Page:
The Respondent has no rights or legitimate interests in respect of the disputed domain names, because he has never been and is not currently commonly known by the disputed domain names. He does not hold any trademark or other right consisting in whole or in part in the denomination “Conforama”. Moreover, the Respondent is not using the disputed domain names in connection with any bona fide products or services.

On the contrary, the sites accessible under the disputed domain names are SEDO parking sites, containing pay-per-click commercial hypertext links. Clicking on any of the links automatically redirects the user to various sponsored links and to advertisement websites, generating money for their holder based on the “pay-per-click” model.

The disputed domain names thus infringe the Claimant’s name and trademark rights according to Swiss laws. Moreover, these domain names have been registered in bad faith. Therefore, the requirements of paragraph 24 of the Rules of Procedure are met.

B. Respondent

The Respondent has not filed any substantive response to the Request, but merely stated the following in an email to the Center on December 21, 2013: “Hello, I want to give you these domains.”

6. Discussion and Findings

A. The Claimant has a right in a distinctive sign

The Claimant has proven ownership of several CONFORAMA trademarks designating Switzerland (section 4 above).

B. The registration and use of the disputed domain names constitute a clear infringement of the Claimant’s rights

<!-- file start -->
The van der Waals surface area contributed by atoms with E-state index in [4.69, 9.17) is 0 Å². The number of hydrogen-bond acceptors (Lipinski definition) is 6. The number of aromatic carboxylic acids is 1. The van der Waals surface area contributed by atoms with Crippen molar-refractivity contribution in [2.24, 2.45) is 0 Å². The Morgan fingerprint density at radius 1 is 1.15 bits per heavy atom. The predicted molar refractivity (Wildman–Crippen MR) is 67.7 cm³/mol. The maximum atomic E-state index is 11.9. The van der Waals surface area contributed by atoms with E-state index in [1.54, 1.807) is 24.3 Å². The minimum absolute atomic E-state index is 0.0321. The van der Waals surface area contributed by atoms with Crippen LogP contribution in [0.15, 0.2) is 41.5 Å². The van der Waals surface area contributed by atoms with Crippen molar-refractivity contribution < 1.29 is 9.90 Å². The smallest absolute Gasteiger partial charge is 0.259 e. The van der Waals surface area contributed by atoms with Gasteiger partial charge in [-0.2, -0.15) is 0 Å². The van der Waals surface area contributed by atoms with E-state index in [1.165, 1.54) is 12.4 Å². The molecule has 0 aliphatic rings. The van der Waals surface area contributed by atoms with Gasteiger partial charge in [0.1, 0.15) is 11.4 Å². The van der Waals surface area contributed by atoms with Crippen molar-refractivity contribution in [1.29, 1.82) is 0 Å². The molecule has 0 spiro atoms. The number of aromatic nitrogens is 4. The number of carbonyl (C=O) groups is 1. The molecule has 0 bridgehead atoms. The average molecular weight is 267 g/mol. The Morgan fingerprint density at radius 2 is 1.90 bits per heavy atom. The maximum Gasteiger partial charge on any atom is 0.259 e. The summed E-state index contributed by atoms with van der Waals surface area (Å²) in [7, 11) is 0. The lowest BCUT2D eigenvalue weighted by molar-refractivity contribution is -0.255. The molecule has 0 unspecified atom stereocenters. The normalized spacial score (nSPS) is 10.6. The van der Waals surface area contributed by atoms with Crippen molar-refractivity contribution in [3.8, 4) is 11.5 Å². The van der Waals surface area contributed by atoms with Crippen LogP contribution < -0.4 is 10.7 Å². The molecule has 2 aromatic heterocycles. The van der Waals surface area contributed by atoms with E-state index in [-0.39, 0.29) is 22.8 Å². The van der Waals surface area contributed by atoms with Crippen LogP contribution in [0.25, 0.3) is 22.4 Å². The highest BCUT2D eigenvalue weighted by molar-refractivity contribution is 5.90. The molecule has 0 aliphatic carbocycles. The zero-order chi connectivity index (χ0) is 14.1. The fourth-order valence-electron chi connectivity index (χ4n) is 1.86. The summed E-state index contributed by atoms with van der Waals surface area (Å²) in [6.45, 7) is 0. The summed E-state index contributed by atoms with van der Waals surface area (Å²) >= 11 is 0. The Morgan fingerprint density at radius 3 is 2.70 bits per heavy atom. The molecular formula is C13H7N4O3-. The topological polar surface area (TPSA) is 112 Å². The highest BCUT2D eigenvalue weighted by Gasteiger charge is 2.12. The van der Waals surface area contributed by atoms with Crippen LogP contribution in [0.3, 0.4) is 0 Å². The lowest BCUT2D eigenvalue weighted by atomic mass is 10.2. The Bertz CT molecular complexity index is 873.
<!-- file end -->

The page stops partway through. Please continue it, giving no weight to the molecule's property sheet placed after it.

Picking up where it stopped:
A registered trademark allows the holder to invoke protection under the Swiss Trademark Act (“TMA”). In particular, the owner of a trademark is entitled to enjoin a third party from using the protected sign for the same goods and services which it is registered for (Article 13 TMA).

In this case, the Respondent has clearly engaged in so-called “typosquatting”, i.e. in registering and using domain names with subtle changes in the spelling of (typically well-known) trademarks. Swiss legal doctrine and panelists in “.ch” Dispute resolution proceedings have consistently acknowledged and held that typosquatting violates Article 13(1) TMA and/or Article 3(d) of the Swiss Unfair Competition Act (Mark Schweizer, 5 Jahre SWITCH-Streitbeilegungsverfahren: Fair.ch?, AJP 8/2009 971, 980, referring to various .ch-decisions in fn. 76; for more recent decisions cf. Société des Produits Nestlé S.A. v. James McAvoy, WIPO Case No. DCH2013-0026, <nesspresso.ch>; comparis.ch AG v. Cifagro enterprise u.a., WIPO Case No. DCH2012-0031, <omparis.ch>; Scout24 Holding GmbH and Scout24 International Management AG v. IP Matters Corp, Case No. DCH2012-0008, <imoscout24.ch>).

The Panel notes furthermore that typosquatting has also been considered as evidence of bad faith under the Uniform Domain Name Dispute Resolution Policy (“UDRP”) adopted by ICANN on August 26, 1999.

The Respondent thus clearly infringes the Claimant’s trademark rights and violates unfair competition law.

7. Expert Decision

For the above reasons, in accordance with paragraph 24 of the Rules of Procedure, the Expert orders that the disputed domain names <cnforama.ch>, <conferama.ch>, <confoama.ch>, <conforaa.ch>, <conorama.ch> and <onforama.ch> be transferred to the Claimant.

Tobias Zuberbühler
Dated: April 1, 2014